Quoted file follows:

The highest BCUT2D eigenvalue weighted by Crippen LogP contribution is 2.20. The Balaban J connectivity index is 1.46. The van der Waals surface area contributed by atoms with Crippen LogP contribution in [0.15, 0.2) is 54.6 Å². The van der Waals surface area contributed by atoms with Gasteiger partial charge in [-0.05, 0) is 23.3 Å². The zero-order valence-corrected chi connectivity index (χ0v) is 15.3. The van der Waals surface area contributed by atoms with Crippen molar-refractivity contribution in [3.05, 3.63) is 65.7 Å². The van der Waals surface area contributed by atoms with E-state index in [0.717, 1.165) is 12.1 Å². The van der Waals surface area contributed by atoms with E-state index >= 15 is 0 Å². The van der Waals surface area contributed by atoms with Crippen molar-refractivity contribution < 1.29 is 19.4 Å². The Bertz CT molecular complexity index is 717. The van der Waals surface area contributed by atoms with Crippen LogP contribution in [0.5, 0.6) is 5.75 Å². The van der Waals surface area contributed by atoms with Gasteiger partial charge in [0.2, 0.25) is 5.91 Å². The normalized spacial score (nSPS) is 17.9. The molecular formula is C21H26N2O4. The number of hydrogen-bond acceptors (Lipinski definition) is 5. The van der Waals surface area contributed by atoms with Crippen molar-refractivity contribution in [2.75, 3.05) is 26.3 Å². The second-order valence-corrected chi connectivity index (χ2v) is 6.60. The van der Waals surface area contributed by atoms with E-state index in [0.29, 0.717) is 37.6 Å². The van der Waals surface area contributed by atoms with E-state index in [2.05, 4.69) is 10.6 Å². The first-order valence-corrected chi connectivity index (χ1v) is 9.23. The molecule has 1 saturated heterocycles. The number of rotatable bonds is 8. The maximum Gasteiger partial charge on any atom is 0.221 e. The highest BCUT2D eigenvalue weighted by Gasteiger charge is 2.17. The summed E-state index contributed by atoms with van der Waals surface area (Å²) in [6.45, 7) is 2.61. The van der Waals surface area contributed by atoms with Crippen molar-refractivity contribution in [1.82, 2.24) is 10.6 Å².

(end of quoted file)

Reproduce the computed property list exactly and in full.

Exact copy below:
The highest BCUT2D eigenvalue weighted by Crippen LogP contribution is 2.20. The Balaban J connectivity index is 1.46. The van der Waals surface area contributed by atoms with Crippen LogP contribution in [0.15, 0.2) is 54.6 Å². The van der Waals surface area contributed by atoms with Gasteiger partial charge in [-0.05, 0) is 23.3 Å². The zero-order valence-corrected chi connectivity index (χ0v) is 15.3. The van der Waals surface area contributed by atoms with Crippen molar-refractivity contribution in [3.05, 3.63) is 65.7 Å². The van der Waals surface area contributed by atoms with E-state index in [0.717, 1.165) is 12.1 Å². The van der Waals surface area contributed by atoms with E-state index >= 15 is 0 Å². The van der Waals surface area contributed by atoms with Crippen molar-refractivity contribution < 1.29 is 19.4 Å². The Bertz CT molecular complexity index is 717. The van der Waals surface area contributed by atoms with Crippen LogP contribution in [0.5, 0.6) is 5.75 Å². The van der Waals surface area contributed by atoms with Gasteiger partial charge in [0.2, 0.25) is 5.91 Å². The normalized spacial score (nSPS) is 17.9. The molecular formula is C21H26N2O4. The number of hydrogen-bond acceptors (Lipinski definition) is 5. The van der Waals surface area contributed by atoms with Crippen molar-refractivity contribution in [2.75, 3.05) is 26.3 Å². The second-order valence-corrected chi connectivity index (χ2v) is 6.60. The van der Waals surface area contributed by atoms with E-state index in [0.29, 0.717) is 37.6 Å². The van der Waals surface area contributed by atoms with E-state index in [2.05, 4.69) is 10.6 Å². The first-order valence-corrected chi connectivity index (χ1v) is 9.23. The molecule has 1 saturated heterocycles. The number of rotatable bonds is 8. The maximum Gasteiger partial charge on any atom is 0.221 e. The highest BCUT2D eigenvalue weighted by Gasteiger charge is 2.17. The summed E-state index contributed by atoms with van der Waals surface area (Å²) in [6.45, 7) is 2.61. The van der Waals surface area contributed by atoms with Crippen molar-refractivity contribution in [1.82, 2.24) is 10.6 Å².